The Telegraph
Since 1st March, 1999
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Tawbah Tawbah! In a land where we condemn Go Hatya, how do I go about advocating steak '

If Charles Lamb could immortalise roast pork as an accidental discovery by Chinese farmers who licked their chops after their barn house with swine burned down, then America's penchant for napalming peoples, pigs and cows to a frazzle or eating them rare will surely create steak (with a side order of fries) as our future civilisations' commemorative dish on annual doomsday celebrations ' bloody or burnt.

If the Greeks discovered Olive Oil and Musaka, Romans Pasta, the Ottomans Dona Kebabs, the English their breakfasts and fish ' chips, then the Empirical Americans today are looking beyond the pastiche ' an image of Coca Cola, baseball, apple pie, Chevrolet, rock ' roll and their homogenised and globalised hamburger, to leave a lasting impression on world cuisine.

Long after Asian, Arab, Persian, African, Filipino, Indonesian, Taiwanese, French, German and Hawaiian ceiling fans had been wiped clean of America's 20th and 21st century conquistadorial flamboyance and its establishment of democracies is only discussed as a bad joke in the history of mankind, our children will have neither an Acropolis nor the Pyramids nor an Eiffel Tower nor Sistine Chapel nor Taj Mahal to gaze at.

There is a good chance they shall be reduced to kicking radioactive stones barefoot while strolling through nuked wastelands, where the omnipotent Big Mac's Arches once stood. A French sculptor's Statue of Liberty will have drifted with the chilly Labrador and plugged the Panama Canal and its crown shall be a nest for vultures that almost perished and around its feet shall swarm a million cockroaches migrating from fast food addresses to the resplendent Machupichu in the Aztec mountains.

But, as any sojourn to New Market's meat section will reveal, the buyers of mutton at Rs 140 a kg as compared to beef at Rs 60 a kg, have dwindled in the shelter of obscure verses in the Rig Veda that may be interpreted to accept veal.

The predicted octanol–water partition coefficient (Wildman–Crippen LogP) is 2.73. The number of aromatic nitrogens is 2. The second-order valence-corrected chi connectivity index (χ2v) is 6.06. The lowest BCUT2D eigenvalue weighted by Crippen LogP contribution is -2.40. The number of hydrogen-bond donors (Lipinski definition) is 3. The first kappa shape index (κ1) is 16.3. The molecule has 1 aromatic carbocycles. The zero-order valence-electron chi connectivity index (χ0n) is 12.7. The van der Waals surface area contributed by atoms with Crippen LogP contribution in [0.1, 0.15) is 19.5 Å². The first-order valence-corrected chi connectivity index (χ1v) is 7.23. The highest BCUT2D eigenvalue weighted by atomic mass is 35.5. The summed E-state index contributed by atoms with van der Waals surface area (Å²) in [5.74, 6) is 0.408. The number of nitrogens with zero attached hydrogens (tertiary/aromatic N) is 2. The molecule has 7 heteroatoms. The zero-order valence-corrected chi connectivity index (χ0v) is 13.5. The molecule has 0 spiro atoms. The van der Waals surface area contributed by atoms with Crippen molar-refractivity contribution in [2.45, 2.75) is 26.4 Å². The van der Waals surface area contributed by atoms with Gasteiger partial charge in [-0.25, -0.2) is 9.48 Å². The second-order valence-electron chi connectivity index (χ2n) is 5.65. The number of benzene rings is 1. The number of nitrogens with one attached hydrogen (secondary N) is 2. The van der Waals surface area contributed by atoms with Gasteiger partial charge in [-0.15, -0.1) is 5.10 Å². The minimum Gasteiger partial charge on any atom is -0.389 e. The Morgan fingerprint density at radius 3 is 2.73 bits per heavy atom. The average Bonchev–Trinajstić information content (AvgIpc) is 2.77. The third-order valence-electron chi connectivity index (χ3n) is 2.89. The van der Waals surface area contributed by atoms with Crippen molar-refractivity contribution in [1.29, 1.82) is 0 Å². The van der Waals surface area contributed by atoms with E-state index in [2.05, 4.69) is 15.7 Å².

However, out of respect for minorities, I shall end this piece by giving you a great recipe for Mutton Steak that you can also use for chops and thickly-sliced pasinda. You will, however, need to cajole your butcher into cutting chunks of meat that will serve as steaks, from goats with as little fat on them as possible.

Oriental Anise Steak (originally Greek)

Ingredients: 1 bunch green onions, water, ' cup dry sherry, 1 shoulder steak boneless (1' inches thick), ' cup soy sauce (about 2 pounds), 1 tablespoon sugar, 2 tablespoons cornstarch, 2 teaspoons anise seed, hot cooked rice, ' teaspoon ground ginger.

Method: Cut off the roots from the onions and cut them into one-inch pieces. In a skillet, place half the onion pieces. Stir in sherry, soy sauce, sugar, anise seed, ground ginger and ' cup water.

After this, add the steak. Over high heat, heat to boiling and then reduce to low heat and allow the steak to simmer for 1' hours or until fork-tender. Make sure to turn the steak once.

When the steak is done, remove to platter. In a cup, combine ' cup water and cornstarch until blended. Gradually stir the cornstarch mixture into liquid in the skillet. Cook over medium heat, stirring constantly, until thickened. Stir in the remaining onion pieces and finally apply the sauce over the steak. Make sure to cut the final steak into thin slices while serving. Serve with rice.

Braised Steak Caesar-style (not Roman)

Ingredients: ' cup olive or salad oil, 1 tablespoon Worcestershire, 2 garlic cloves (sliced), 1 teaspoon lemon juice, 4 diagonal slices French bread, ' teaspoon dry mustard, 1 tablespoon all-purpose flour, 4 round steaks, chopped parsley for garnish (each cut 1 inch thick), 12-ounce can anchovy fillets, drained (sardines in brine is a stretched substitute).

Method: In skillet over medium heat, in hot oil, brown garlic; discard garlic. Spoon all but one tablespoon oil into a small bowl.

In remaining oil, cook bread until golden on both sides, adding a little more garlic-flavoured oil if needed. Remove bread to low. Cover and simmer steaks for 1' hours or until fork-tender making sure to turn once.

ace one steak on each piece of toast. In a cup, blend flour and ' cup water. Stir into hot liquid in skillet and then cook over medium heat until thickened. Pour some sauce over the steaks while keeping the remainder in a sauceboat. Garnish with parsley and anchovies.

I have ended with a Caesar-style steak simply because, as the centuries go by, an Emperor is often reduced to a garnishing. I am sure there shall come a time when children and scholars will concentrate on Orientalism alone as the ultimate leveller of man's hubris.

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